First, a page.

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CRANBERRY TWP., PA-Westinghouse Electric Co. has decided to locate its new nuclear energy campus in Cranberry Woods Office Park in Butler County. Pending the local governing bodies’ formal approval of the site as a Strategic Development Area, which forgives state, local, county and school district taxes, the company will break ground in three months.

Plans call for a headquarters and nuclear research center, aggregating 775,000 sf. A Westinghouse spokesman tells GlobeSt.com the estimated construction cost is $140 million, and initial plans call for a first, 400,000-sf office building, followed by another 375,000-sf building. The company’s nuclear power plant business unit expects to occupy the opening phase of the facility during first-half 2009. Employees from the existing facilities in Monroeville and Churchill will follow with completion of a second phase by year-end 2010.

The Cranberry Woods selection followed a review of potential locations in Connecticut, Maryland, Virginia, North and South Carolina and Georgia in addition to expansion of its existing 535,000-sf Monroeville facility in neighboring Allegheny County. In late 2006, Westinghouse narrowed its search to Western Pennsylvania, but continued to contemplate between Monroeville and Cranberry.

The final decision, according to a Westinghouse statement, rested primarily on the “flexibility of construction options to accommodate future growth. Additionally, the Cranberry Woods site will be able to better accommodate the parking requirements of an expanding work force.”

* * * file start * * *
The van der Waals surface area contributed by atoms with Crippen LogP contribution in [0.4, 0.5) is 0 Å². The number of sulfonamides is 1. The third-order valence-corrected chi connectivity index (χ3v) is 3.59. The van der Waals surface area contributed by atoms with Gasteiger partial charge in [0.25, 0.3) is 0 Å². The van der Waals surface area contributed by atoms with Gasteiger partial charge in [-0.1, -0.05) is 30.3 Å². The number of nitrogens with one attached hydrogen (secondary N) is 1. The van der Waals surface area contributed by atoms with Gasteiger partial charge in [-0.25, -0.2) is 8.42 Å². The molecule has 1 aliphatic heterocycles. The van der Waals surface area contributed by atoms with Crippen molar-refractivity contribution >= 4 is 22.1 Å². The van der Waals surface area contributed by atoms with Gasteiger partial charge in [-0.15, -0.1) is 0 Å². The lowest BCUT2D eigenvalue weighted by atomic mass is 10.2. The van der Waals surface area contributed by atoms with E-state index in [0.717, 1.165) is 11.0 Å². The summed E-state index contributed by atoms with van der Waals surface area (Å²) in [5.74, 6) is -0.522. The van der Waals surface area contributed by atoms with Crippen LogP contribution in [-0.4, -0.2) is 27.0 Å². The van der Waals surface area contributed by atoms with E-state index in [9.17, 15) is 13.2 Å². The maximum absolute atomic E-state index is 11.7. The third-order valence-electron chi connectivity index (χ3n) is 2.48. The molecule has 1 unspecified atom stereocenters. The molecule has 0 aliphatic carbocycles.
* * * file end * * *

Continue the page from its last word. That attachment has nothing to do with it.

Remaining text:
The new campus is expected to add at least 1,000 employees within five years and as many as 2,000 within 10 years. Westinghouse facilities in Blairsville, Madison and New Stanton are not impacted by the new building and will remain in place.

The 327-acre Cranberry Woods park is located at the intersections of Interstate 79 and Route 228, approximately 30 minutes from the Pittsburgh airport. The Westinghouse complex will occupy an 80-acre portion of the park.

Gov. Ed Rendell signed legislation allowing for Strategic Development Area designations in November, primarily aimed at keeping Westinghouse in the state. The SDA designation applies to companies that create or maintain at least 500 jobs or invest a minimum of $45 million within three years and also calls for local municipal approval.

Faced with the potential loss of 2,000 jobs, Dennis Yablonsky, director of the Department of Community and Economic Development, says, “We went to work and saved those positions,” while adding 1,000 more. He also said DCED and the governor’s action team will help find tenants for the Monroeville facility before it is vacated in 2010.

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